Since I'm on quite a New York Times recipe kick, I might as well post my long-ignored and semi-ignoble effort from this summer at grinding my own meat for burgers. I'm generally not a fanatical DIY cook. I don't can things. I don't bake bread. I only make stock grudgingly and as a sous chef. But ol' Bittman convinced me that burger nirvana was right around the corner if only I ground my own.
And he didn't just convince me, he convinced Toast-Mother-in-Law, a New Yorker and avid reader of the Times. So this summer she brought some chunks of sirloin out to Long Island and we went to work.
After singing the praises of hand-ground meat--and reassuring us that all we needed was a food processor, not some hand-cranked machine manned by a beefy guy in a bloody apron--Bittman warns readers: "Don’t overprocess. You want the equivalent of chopped meat, not a meat purée. The finer you grind the meat, the more likely you are to pack it together too tightly, which will make the burger tough."
These seemingly low-key words struck a little too much fear in my heart and I underprocessed. Bittman has also exhorted us to buy fatty meat, and my burgers had too many pieces of insufficiently ground fat in them to really be enjoyable. Still, they were very flavorful and I might try again next summer.
If you're looking to recall summer on the first day of flurries (in Boston, anyway) try these under the broiler on on the stove top. And don't be afraid to grind aggressively.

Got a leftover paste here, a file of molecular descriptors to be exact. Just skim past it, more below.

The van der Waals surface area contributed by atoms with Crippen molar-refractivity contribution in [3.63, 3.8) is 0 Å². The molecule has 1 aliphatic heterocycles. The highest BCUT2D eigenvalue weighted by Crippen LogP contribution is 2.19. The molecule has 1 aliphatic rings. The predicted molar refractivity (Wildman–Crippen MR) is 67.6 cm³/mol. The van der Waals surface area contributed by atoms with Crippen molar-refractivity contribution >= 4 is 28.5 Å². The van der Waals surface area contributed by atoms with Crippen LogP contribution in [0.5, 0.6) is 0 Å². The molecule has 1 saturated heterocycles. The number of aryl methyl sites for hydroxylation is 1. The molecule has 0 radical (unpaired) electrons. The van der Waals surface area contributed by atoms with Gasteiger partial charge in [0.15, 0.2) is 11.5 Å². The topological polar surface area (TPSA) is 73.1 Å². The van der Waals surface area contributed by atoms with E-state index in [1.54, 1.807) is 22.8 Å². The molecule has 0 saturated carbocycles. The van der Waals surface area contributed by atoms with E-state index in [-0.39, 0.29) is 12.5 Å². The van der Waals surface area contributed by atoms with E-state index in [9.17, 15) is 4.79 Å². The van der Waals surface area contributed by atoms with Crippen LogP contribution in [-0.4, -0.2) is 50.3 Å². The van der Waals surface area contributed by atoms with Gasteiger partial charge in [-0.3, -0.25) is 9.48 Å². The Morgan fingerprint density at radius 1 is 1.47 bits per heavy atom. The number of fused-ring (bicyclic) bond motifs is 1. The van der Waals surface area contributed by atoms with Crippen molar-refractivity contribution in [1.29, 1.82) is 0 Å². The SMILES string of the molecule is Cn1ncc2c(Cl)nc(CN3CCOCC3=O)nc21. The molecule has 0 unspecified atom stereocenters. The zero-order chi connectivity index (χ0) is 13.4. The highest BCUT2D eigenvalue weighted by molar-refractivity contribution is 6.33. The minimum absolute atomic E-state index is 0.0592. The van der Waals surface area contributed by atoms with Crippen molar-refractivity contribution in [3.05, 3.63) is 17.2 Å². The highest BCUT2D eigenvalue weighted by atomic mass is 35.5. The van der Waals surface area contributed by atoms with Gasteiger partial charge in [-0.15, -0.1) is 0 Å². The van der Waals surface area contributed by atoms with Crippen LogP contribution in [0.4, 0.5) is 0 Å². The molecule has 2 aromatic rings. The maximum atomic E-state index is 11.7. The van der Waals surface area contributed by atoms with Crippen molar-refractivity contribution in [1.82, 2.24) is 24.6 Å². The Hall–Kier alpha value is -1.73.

As printed in The New York Times
1 1/2 to 2 pounds not-too-lean sirloin, in chunks
1/2 white onion, peeled and in chunks, optional
Salt and pepper to taste.
1. Start a charcoal or wood fire or preheat a gas grill. Or, on stove top, heat a large, heavy skillet over medium-high heat for 3 or 4 minutes.
2. Put meat and onion in a food processor, in batches if necessary, and pulse until coarsely ground: finer than chopped, but not much. Put it in a bowl and sprinkle with salt and pepper. Taste, then add more seasoning if necessary. (If desired, cook a teaspoon of meat in a pan before tasting.) Handling meat as little as possible to avoid compressing it, shape it lightly into 4 or more burgers.
3. Fire is hot enough when you can barely stand to hold your hand 3 or 4 inches over rack for a few seconds. Grill burgers about 3 minutes a side for very rare, and another minute a side for each increasing stage of doneness, but no more than 10 minutes total unless you like hockey pucks. (Timing on stove top is the same.)
4. Serve on buns, toast or hard rolls, garnished as you like.